Saturday, 9th December 2023

Sowore asks court to set aside detention order

Omoyele Sowore, Convener of #RevolutionNow protests, who is presently in detention, on Friday, approached the Federal High Court, Abuja, seeking an order to vacate the ex parte order that gave the Department of State Service (DSS) the legal backing to detain him for 45 days.

Omoyele Sowore

Omoyele Sowore, Convener of #RevolutionNow protests, who is presently in detention, on Friday, approached the Federal High Court, Abuja, seeking an order to vacate the ex parte order that gave the Department of State Service (DSS) the legal backing to detain him for 45 days.

The News Agency of Nigeria (NAN) reports that Justice Taiwo Taiwo had, in a ruling on Thursday in an exparte application, ordered Sowore’s detention for the said period to enable the DSS to carry out and conclude its investigation on allegations levied against him.

Sowore, who is the publisher of SaharaReporters and Presidential Candidate, African Action Congress (AAC) in Feb. 2019 general elections, was arrested in the early hours of Aug. 4 by the operatives of the DSS in a hotel in Lagos.

He was moved to Abuja on Aug. 4.

The state agency said Sowore was arrested on account of the #RevolutionNow protest which he had spearheaded.

However, in a motion on notice, brought pursuant to sections 6 (6) (B), 35 and 36(4) of the Constitution of the Federal Republic of Nigeria, 1999 as amended, section 293 of the Administration of Criminal Justice Act, 2015 and under the jurisdiction of the court, Sowore is asking the court to vacate the order on the grounds that the order was made in violation of his full.

The motion filed on Aug. 9 by Mr. Femi Falana, SAN, was predicated on 18 grounds and supported by a 24 paragraphs affidavit deposed to by one Marshall Abubakar.

Part of the grounds is that” The said order breached the fundamental rights provisions of the 1999 Constitution (as amended).

”The detention of the respondent/applicant for an initial 4 days period before the grant of the ex-parte order is illegal by virtue of Section 35 of the 1999 Constitution (as amended).

”The order ex-parte brought pursuant to Section 27 (1) of the Anti-Terrorism Act, 2013 was obtained by the applicant/respondent to legalise illegal detention by the applicant/respondent.

”The applicant/respondent dumped the video evidence in support of its application on the Honourable Court whilst the learned trial judge watched the same in his chambers and not in the open court.

”The respondent/applicant was arrested on Saturday, Aug. 3 before the planned protest that took place on Monday, Aug. 5 while he was already under the custody of the Applicant/Respondent.

Other grounds canvassed by Falana was that the motion ex-parte was predicated on suppression and misrepresentation of material facts, adding that it constitutes a gross abuse of the process of the court.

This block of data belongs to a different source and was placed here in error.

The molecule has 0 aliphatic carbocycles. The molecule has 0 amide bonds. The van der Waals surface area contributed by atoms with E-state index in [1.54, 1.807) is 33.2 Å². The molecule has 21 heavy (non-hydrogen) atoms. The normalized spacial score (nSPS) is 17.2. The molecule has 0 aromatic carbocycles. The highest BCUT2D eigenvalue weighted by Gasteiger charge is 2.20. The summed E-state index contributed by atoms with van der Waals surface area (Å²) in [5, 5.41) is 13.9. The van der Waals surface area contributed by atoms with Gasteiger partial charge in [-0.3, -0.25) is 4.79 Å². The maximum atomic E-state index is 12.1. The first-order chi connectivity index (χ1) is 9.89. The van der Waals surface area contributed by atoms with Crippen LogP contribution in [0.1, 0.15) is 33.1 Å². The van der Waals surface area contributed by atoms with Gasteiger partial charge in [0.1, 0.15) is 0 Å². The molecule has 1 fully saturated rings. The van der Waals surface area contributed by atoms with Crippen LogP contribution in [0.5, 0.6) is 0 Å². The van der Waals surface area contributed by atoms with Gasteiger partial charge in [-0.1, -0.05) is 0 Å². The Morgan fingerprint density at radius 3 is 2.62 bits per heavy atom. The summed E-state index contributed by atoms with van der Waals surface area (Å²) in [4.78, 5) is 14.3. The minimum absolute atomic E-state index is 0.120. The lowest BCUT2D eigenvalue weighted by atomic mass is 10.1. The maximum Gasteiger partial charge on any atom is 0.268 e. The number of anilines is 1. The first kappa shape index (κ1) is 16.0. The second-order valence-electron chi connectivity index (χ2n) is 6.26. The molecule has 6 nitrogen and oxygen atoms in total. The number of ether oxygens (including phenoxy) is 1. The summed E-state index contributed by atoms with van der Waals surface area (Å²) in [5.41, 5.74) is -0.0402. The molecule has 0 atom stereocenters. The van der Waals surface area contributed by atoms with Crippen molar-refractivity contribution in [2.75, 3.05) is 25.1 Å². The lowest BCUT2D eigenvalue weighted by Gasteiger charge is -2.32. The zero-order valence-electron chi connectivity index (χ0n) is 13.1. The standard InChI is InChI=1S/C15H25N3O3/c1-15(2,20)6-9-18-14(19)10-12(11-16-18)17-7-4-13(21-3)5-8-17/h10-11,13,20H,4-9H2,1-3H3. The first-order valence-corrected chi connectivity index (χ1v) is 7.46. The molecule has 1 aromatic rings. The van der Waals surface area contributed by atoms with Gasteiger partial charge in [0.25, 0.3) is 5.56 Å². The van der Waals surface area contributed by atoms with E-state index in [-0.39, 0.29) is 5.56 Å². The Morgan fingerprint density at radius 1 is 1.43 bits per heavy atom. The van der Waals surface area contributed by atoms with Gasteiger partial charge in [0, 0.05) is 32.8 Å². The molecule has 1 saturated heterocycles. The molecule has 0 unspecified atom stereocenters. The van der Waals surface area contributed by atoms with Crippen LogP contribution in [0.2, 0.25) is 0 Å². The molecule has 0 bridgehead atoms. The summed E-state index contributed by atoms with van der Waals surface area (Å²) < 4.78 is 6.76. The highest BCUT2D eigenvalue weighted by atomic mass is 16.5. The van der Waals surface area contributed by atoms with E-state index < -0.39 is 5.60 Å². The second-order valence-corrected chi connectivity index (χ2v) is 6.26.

The senior lawyer stressed that the motion exparte filed Aug. 5 did not disclose any fact capable of linking Sowore to any terrorist activity.

He further argued that the order was based on a wrong presumption and mistake that the complaint against the respondent therein relates to terrorism.

“That by virtue of Section 293 of the Administration of Criminal Justice Act, 2015, an application for the remand of any suspect is to be made before a Magistrate Court,” he said.

Falana disclosed that by virtue of the actions of the Federal government, Sowore’s right to life, the dignity of the human person, health and freedom of movement are under threat as the same is currently being violated by the respondent without any justification known to law.

In the supporting affidavit, the deponent averred that the DSS had concluded investigation of the case and had announced its findings.

”That it will serve the interest of justice if the order for the detention of the Respondent /Applicant is set aside.

”That this honorable court has the jurisdiction to set aside its own order made pursuant to an ex-parte application.

”That unless this Honorable court intervenes by ordering the Respondent to release the Applicants forthwith and pay them adequate compensation for their illegal detention, the Applicants will continue to languish in the Respondent’s custody without being charged to court”.

He therefore prayed the court for, “An order setting aside, discharging and/or vacating the ex parte order of this Honourable Court for the detention of the Respondent/Applicant for a period of 45 days made on the Aug. 8 Coram: Taiwo Taiwo J, in Suit No: FHC/ABJ/CS/879/2019 between State Security Service V. Omoyele Sowore.

“And for such Order or other Orders as this Honourable Court may deem fit and proper to make in the circumstances”.

The DSS had on Aug. 6 through an exparte application sought an order of the court to detain Sowore for a period of 90 days to enable them to conclude their investigation of the alleged act of treason and terrorism.

Justice Taiwo said after consideration of the argument canvassed by the DSS’ Counsel, Godwin Agbadua, he came to the conclusion that there is an allegation of commission of a crime by the respondent and that investigation is still ongoing.

He added that since the facts are allegations “which must be proved at the appropriate place and time”, he was inclined, ” to grant the application only to the extent that the respondent shall be detained for a period of 45 days for the applicant to conclude its investigation”.

Justice Taiwo, however, said if at the end of the 45 days, an investigation was yet to be concluded, the applicant can apply for a fresh order but must not keep him without an order of the court.